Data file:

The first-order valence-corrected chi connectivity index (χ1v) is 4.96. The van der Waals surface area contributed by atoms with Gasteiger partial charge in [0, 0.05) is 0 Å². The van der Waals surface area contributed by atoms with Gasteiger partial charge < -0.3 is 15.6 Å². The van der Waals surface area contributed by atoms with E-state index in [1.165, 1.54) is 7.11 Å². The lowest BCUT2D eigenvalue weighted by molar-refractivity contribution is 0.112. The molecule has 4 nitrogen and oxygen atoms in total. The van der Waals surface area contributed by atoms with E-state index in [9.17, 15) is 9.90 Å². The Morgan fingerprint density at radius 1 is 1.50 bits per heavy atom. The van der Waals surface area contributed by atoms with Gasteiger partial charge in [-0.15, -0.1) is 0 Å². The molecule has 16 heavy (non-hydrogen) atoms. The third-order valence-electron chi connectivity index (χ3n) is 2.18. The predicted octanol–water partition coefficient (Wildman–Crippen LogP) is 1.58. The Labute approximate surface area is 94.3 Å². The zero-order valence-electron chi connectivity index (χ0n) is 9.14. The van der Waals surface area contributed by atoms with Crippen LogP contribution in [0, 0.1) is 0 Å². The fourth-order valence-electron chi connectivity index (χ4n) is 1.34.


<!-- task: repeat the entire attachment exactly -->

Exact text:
The first-order valence-corrected chi connectivity index (χ1v) is 4.96. The van der Waals surface area contributed by atoms with Gasteiger partial charge in [0, 0.05) is 0 Å². The van der Waals surface area contributed by atoms with Gasteiger partial charge < -0.3 is 15.6 Å². The van der Waals surface area contributed by atoms with E-state index in [1.165, 1.54) is 7.11 Å². The lowest BCUT2D eigenvalue weighted by molar-refractivity contribution is 0.112. The molecule has 4 nitrogen and oxygen atoms in total. The van der Waals surface area contributed by atoms with E-state index in [9.17, 15) is 9.90 Å². The Morgan fingerprint density at radius 1 is 1.50 bits per heavy atom. The van der Waals surface area contributed by atoms with Gasteiger partial charge in [-0.15, -0.1) is 0 Å². The molecule has 16 heavy (non-hydrogen) atoms. The third-order valence-electron chi connectivity index (χ3n) is 2.18. The predicted octanol–water partition coefficient (Wildman–Crippen LogP) is 1.58. The Labute approximate surface area is 94.3 Å². The zero-order valence-electron chi connectivity index (χ0n) is 9.14. The van der Waals surface area contributed by atoms with Crippen LogP contribution in [0, 0.1) is 0 Å². The fourth-order valence-electron chi connectivity index (χ4n) is 1.34.